Rating: 4 Pierogies
Friday, August 28, 2009
Rating: 4 Pierogies
Rating: 5 Pierogies
The Hunger Games is one of those books that when you finish, you feel sad because the story is over and you will never be able to read it for the first time again. I read this book in two days and I am now disappointed in myself for not having slowed down to savor it. Let this be a warning for future readers of The Hunger Games – do not allow yourself to speed-read through this book or you will regret it later!I am happy to report that The Hunger Games is set in a post-apocalyptic America and the main character – Katniss – is from an area that was once known as Appalachia. The main industry in her poor region is coal mining. Based on these clues, I decided that Katniss was probably from Pittsburgh – no wonder she was a smart, strong, and compassionate girl! Suzanne Collins’s nod to Pittsburgh (at least in my imagination) definitely set me up to love the book.
In the Hunger Games, 24 children are taken by the government every year and forced to participate in a reality television show where they fight to the death, leaving one child alive and victorious. After the government randomly selects Katniss’s little sister to participate, Katniss makes the ultimate sacrifice and volunteers to take her place in the game.
While playing, underdog Katniss must “outplay, outsmart, and outlast” her competitors. I loved the premise of this novel and learning about how Katniss played the game – her strategies, friendships, alliances, etc. Suzanne Collins succeeded in being descriptive, but not too descriptive in a way that would have interrupted the fast pace of this novel.
I found The Hunger Games to be extremely engaging and addictive. I highly recommend it as an entertaining and thought-provoking read. I also note that while this book is categorized as young adult, I found that it easily crosses over to an adult audience. Its sequel, Catching Fire, comes out September 1, and I plan to be at Barnes and Nobel first thing in the morning on September 1 to pick it up.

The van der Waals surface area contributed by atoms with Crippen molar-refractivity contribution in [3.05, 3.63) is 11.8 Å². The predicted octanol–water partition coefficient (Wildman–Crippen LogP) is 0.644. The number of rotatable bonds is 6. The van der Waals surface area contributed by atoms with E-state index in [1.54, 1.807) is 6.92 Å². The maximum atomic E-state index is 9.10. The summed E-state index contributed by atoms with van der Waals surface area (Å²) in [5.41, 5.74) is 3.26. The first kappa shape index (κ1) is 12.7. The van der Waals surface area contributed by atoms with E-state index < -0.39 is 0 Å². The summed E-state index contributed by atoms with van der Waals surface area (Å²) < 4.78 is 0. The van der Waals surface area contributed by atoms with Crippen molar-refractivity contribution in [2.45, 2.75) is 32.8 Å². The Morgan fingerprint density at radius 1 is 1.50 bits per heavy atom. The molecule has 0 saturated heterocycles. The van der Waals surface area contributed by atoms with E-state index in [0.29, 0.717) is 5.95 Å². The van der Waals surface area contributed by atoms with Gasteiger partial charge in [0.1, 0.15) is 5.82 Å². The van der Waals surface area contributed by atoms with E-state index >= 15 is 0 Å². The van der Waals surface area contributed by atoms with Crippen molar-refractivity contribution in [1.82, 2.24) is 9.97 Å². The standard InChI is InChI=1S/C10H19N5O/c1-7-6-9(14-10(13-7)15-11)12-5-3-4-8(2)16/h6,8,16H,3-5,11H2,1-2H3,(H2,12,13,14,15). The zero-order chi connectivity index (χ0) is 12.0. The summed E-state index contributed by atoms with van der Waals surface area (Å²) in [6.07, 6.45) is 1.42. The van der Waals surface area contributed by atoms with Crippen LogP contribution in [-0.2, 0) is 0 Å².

Marley is an adorable, but badly behaved Labrador Retriever who was adopted by the Grogan’s shortly after they were married. He is with them through their ups and downs, and all the stages of this young family. They are inevitably taught about themselves, life, and love. Awwwwww!
I am an animal lover who can relate completely to the story of a family’s love for their dog. Some parts were truly touching and sweet. One or two were funny-ish, and the end made me cry like an infant. The problem I had were the stories about the family. I found many of their choices that set up these supposedly hilarious stories to be stupid and annoying. I thought John Grogan was totally unlikable, and quite frankly, I don’t need to know how they conceived their children. I guess the appeal is supposed to be fact that they are an ordinary family. But I don’t really want to read 304 pages about a boring family that I don’t like.
The bottom line is that this should have been a 100 page novella focused solely on the dog. I think it could have been very tender and moving. Instead, John Grogan forced us to read way too much about him and it was incredibly cheesy. I also found it to be emotionally manipulative at times, which I do not appreciate.
I would say this is a good light read, but it’s not that good, and it’s too upsetting to be considered light. So I guess if you like to cry hysterically over something that isn’t very good and find tedious journalists to be fascinating, this is the book for you!
Wednesday, August 26, 2009
Rating: 2 Pierogies